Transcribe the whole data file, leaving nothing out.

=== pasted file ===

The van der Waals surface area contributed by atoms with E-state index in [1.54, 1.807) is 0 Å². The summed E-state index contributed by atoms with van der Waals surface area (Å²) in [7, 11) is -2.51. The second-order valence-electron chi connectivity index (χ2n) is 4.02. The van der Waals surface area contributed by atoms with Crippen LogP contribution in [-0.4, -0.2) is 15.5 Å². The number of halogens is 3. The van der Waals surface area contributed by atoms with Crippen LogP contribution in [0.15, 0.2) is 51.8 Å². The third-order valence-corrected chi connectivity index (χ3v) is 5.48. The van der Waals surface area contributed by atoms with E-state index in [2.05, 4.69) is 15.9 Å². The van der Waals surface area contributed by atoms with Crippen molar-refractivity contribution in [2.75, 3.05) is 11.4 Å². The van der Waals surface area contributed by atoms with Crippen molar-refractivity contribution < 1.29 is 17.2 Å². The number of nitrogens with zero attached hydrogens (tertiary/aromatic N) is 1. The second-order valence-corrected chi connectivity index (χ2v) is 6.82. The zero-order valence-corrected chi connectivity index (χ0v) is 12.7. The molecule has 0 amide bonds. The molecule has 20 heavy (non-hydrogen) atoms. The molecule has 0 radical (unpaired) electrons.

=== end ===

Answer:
The van der Waals surface area contributed by atoms with E-state index in [1.54, 1.807) is 0 Å². The summed E-state index contributed by atoms with van der Waals surface area (Å²) in [7, 11) is -2.51. The second-order valence-electron chi connectivity index (χ2n) is 4.02. The van der Waals surface area contributed by atoms with Crippen LogP contribution in [-0.4, -0.2) is 15.5 Å². The number of halogens is 3. The van der Waals surface area contributed by atoms with Crippen LogP contribution in [0.15, 0.2) is 51.8 Å². The third-order valence-corrected chi connectivity index (χ3v) is 5.48. The van der Waals surface area contributed by atoms with E-state index in [2.05, 4.69) is 15.9 Å². The van der Waals surface area contributed by atoms with Crippen molar-refractivity contribution in [2.75, 3.05) is 11.4 Å². The van der Waals surface area contributed by atoms with Crippen molar-refractivity contribution < 1.29 is 17.2 Å². The number of nitrogens with zero attached hydrogens (tertiary/aromatic N) is 1. The second-order valence-corrected chi connectivity index (χ2v) is 6.82. The zero-order valence-corrected chi connectivity index (χ0v) is 12.7. The molecule has 0 amide bonds. The molecule has 20 heavy (non-hydrogen) atoms. The molecule has 0 radical (unpaired) electrons.